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AB 1844, which would prohibit employers from requiring workers to provide usernames and passwords for Facebooks, Twitter, and the like, passes the state assembly unanimously. It now heads to the state senate.
A game that encourages players to "drop bombs" on Gaza is pulled from Google Play after public backlash.
After the tech giant announces that it's backtracking on its much-derided Internet connection requirement, social media, comment threads, and gaming forums light up.
Despite Snapchat's self-proclaimed efforts to shutter third-party services, a new hack of the service -- popular with teens -- exposes an enormous library of user photos and videos.
US government surveillance is destroying the digital economy, a roundtable of execs from Google, Microsoft, Facebook and other tech companies tell Sen. Ron Wyden.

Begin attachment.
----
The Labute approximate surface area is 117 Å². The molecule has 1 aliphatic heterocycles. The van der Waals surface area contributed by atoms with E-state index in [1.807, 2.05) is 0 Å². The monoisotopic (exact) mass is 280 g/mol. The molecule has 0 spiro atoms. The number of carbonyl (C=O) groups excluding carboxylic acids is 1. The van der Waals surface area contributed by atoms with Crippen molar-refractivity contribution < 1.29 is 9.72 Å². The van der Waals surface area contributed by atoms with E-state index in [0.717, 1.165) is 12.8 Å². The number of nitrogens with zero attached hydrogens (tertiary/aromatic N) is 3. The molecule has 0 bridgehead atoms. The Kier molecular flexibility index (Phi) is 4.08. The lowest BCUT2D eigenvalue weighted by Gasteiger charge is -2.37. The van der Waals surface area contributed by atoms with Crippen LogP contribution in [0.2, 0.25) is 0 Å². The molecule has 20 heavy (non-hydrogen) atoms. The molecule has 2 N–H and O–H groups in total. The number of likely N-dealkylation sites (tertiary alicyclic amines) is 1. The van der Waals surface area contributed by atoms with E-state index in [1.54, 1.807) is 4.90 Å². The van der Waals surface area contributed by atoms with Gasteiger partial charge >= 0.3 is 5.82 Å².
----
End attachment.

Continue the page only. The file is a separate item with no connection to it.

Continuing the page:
The website has only been available to the public for a little over a month, but it's already gaining attention among tech elite.
The social network says users caught posting images from the gruesome video of the alleged beheading of photojournalist James Foley will have their accounts yanked.
Hackable location tracking, poor password management, and a lack of privacy policies: Symantec has a number of concerns about the fitness tracking boom.
Daniel Mead says he was blindsided by the FCC's letter last week that berated the company over its network management policy. He defends the policy while making the case for continued lax regulations.
Many thought the photo app's decision to drop support for Twitter Cards would have disastrous repercussions. A Simply Measured brand study suggests Twitter was the only one harmed.